Unfortunately, there is no way to be sure that it is without disabling it first. The process one must take to disable your security tool varies, but usually it entails right clicking on its icon in the bottom right hand corner and clicking on Close or Exit.

Note: Be sure to re-enable the security software once you have finished carrying out the action you were previously restricted from doing.

Check Your PC Time and Date

Another cause for this access denied error relates to the computer being confused by an incorrect system time and date. This is a common mistake that many people make, by accidently setting the wrong date and time or the CMOS battery dying on the motherboard, resulting in the system time and date resetting every time the system is restarted.

With that said, be sure to check the time and date and make changes were necessary, by doing the following:

1. First, ensure you’ve booted into your computer with full administrative rights.

2. Then right click on the Time (in the right hand corner) and select Adjust Date/Time.

Time -> select Adjust Date/Time

3. [Windows Vista/7: Click on Change date and time.

Time -> Change date and time

3. A Time and Date Properties applet will appear, verify and make the necessary changes, then click on OK.

Edit date and time -> OK

Scan For Viruses

Computer viruses are a major hindrance for Windows based systems, as they are continuously infecting systems, causing all kinds of problems. One of the main culprits for issues like error 5 is computer viruses, which will latch onto a computer and begin to corrupt important system files.

With these important Windows files corrupted goes the ability for the computer to carry out certain functions, leading to a plethora of different issues. To ensure that a virus isn’t the cause of the error on your computer, I highly recommend you run a full virus scan.

If you don’t have a virus scanner on your computer, or are not totally confident in the capabilities of the scanner currently installed on your system, I highly recommend you check out my post on the best antivirus tools.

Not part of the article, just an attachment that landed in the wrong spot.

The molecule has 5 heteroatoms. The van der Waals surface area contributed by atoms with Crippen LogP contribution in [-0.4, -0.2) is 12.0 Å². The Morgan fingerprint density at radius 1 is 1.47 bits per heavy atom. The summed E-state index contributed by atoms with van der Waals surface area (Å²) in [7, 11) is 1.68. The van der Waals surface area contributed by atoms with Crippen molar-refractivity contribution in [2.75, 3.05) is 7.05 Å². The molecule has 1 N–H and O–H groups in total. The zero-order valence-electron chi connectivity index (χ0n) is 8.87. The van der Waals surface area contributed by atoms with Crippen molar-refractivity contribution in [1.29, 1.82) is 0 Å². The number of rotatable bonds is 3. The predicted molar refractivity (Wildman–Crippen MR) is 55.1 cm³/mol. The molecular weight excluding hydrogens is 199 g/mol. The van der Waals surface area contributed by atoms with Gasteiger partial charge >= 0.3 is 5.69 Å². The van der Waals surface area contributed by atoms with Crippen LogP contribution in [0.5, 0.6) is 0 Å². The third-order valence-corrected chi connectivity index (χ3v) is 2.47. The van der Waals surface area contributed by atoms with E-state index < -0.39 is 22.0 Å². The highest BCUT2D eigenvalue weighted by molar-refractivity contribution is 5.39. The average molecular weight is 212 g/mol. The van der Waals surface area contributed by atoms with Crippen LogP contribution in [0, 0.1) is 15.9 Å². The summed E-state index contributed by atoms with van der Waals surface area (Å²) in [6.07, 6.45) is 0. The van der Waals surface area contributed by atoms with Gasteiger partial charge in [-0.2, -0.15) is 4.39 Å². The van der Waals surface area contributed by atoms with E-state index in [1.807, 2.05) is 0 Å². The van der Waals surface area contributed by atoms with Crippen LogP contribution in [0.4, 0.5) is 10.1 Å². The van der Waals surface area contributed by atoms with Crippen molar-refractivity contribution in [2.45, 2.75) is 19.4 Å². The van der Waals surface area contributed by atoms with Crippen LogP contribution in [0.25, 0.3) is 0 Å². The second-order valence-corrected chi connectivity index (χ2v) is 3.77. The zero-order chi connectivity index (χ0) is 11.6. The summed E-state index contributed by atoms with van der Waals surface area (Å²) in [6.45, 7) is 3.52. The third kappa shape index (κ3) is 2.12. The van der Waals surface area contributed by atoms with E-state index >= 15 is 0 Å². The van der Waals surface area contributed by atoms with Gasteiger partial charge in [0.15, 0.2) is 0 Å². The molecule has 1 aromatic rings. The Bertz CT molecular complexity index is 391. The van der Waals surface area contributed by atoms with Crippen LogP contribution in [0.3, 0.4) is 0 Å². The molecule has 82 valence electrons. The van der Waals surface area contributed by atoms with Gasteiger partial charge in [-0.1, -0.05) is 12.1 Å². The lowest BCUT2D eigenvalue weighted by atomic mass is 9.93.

Run a Registry Scan

The registry plays an integral role in how your system functions and whether or not it will function at all. The registry is basically the systems central nervous system, a database system, which is used to store all the most important data about your system.

However, the registry is not without its flaws, as it’s prone to corruption, which will usually deteriorate system performance and reliability.

To fix this problem, you will need to scan and repair your registry, a task that can only be done through the use of a registry repair tool. There are many of these tools around, but I personally recommend RegCure Pro, primarily because of its efficiency. You can pick this tool up here:

Use System Restore

System Restore is a built-in Windows tool that can restore system files, registry settings and programs back to a previous state. It is also capable of altering batch files, scripts and other small executable files that were created in a previous state. System Restore does not restore emails, personal documents and pictures, so it cannot help you retrieve a previously deleted file. To do that, you’d need to use a file recovery tool.

When it comes to using System Restore it is recommended that you use the most recent restore point, before a significant change was made to the system, such as the installation or uninstallation of an application. Depending on the number of saved restore points, you should be able to set the system back to a state before this error occurred.

With that said to start this tool, simply do the following:

1. First, boot into your computer with full administrative rights.

2. Then click on Start -> Run, type %systemroot%\system32\restore\rstrui.exe and click on OK [Windows Vista/7: Start -> Type System Restore (into the Search programs and files box) and Press Enter].

Start -> System Restore

3. From here, click on Next.

System Restore -> Next

4. Click on a Restore Point, and then click on Next.

System Restore -> Select Restore Point -> Next

5. Lastly, click on Finish to confirm your restore point.

Confirm your restore point -> Finish

Run a Repair Installation

If you have tried all of the above methods and you are still receiving the access denied error message, then you may want to consider a Windows repair installation.

This method entails reinstalling Windows, without removing all your personal data from the computer. To carry out this method, you will need your Windows CD/DVD and a little technical knowhow. For more information on how to do it, check out my post on speeding up your computer.

Alternatively, if you lack the expertise and you’re Windows CD, then you can use the Windows reset, refresh, restore tool, which will reinstall your Windows without the requirement of a Windows CD, it’s only available on Windows 8/8.1/10, so if you have that, check out my post on CRITICAL_PROCESS_DIED errors.